Joint ownership is common, easy and cheap to set up, but surprisingly complicated in practice. Two recent cases in the Ontario Court of Appeal explore the possibilities that it affords and highlight how important it is for advisers to understand the principles governing joint ownership of accounts and to properly document their customer's intention when they set up jointly owned accounts.
Several media outlets have revealed the existence of leaked financial documents apparently showing that more than 130,000 people throughout the world - reportedly more than 450 of whom are Canadian - have placed funds in offshore tax havens. The revelations have heightened the need for Canadian taxpayers to consider making voluntary disclosures where unreported amounts have been invested offshore.
In a recent case the Tax Court of Canada considered whether two Barbados trusts were entitled to claim the benefit of the capital gains exemption in Article XIV(4) of the Canada-Barbados Income Tax Convention on their dispositions to an arm's-length purchaser of shares of two Canadian holding corporations which indirectly owned a Canadian automotive parts manufacturing and assembly business.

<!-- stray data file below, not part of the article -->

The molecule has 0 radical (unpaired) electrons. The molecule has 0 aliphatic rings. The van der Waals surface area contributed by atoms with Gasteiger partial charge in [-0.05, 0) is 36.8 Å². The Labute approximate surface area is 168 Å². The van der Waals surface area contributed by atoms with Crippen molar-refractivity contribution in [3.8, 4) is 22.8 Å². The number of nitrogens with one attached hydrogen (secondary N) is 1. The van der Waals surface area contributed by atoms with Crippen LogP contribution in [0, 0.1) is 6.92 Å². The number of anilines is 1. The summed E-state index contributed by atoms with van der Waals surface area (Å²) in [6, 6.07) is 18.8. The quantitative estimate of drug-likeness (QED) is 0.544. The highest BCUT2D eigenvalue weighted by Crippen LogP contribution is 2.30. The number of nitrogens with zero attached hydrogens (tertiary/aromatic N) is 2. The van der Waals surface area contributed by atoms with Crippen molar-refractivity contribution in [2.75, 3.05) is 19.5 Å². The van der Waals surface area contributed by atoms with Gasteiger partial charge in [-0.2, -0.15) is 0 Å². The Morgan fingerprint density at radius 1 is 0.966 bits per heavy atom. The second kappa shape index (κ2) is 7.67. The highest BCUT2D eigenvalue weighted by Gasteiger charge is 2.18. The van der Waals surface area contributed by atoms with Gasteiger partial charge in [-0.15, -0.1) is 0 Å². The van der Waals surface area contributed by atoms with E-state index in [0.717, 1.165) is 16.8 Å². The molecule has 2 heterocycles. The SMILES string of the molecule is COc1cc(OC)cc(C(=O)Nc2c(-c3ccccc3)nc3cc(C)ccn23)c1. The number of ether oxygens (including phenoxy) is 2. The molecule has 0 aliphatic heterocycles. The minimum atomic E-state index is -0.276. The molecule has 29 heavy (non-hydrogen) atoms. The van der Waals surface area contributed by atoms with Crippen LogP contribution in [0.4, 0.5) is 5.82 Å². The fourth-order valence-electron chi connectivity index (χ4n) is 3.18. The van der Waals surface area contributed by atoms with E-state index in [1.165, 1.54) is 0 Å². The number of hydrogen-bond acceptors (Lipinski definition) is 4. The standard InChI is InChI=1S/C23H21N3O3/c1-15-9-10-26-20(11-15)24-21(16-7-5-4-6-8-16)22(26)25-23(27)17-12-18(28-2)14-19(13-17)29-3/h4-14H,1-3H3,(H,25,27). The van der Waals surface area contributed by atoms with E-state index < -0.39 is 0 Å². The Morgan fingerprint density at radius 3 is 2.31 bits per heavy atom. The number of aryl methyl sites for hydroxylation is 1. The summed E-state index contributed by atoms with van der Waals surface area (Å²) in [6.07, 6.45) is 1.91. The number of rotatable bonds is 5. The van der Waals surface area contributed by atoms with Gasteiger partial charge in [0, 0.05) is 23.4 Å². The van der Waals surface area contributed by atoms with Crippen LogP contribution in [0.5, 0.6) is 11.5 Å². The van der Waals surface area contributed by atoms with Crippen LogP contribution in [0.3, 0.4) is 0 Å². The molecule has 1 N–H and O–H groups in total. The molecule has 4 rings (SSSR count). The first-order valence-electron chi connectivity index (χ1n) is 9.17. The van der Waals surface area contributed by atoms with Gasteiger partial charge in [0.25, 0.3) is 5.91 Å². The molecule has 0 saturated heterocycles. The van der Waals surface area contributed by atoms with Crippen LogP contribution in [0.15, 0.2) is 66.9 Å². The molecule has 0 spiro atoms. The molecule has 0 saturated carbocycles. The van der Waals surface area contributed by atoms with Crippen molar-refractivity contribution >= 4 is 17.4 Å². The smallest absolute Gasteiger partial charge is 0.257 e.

A majority of the Supreme Court of Canada recently dismissed the taxpayer’s appeal in Lipson v The Queen. The case involved a transfer of company shares between spouses financed with borrowed funds secured against the taxpayer’s residence, which triggered the application of the spousal attribution rules. The minister of national revenue challenged the transactions under the general anti-avoidance rule.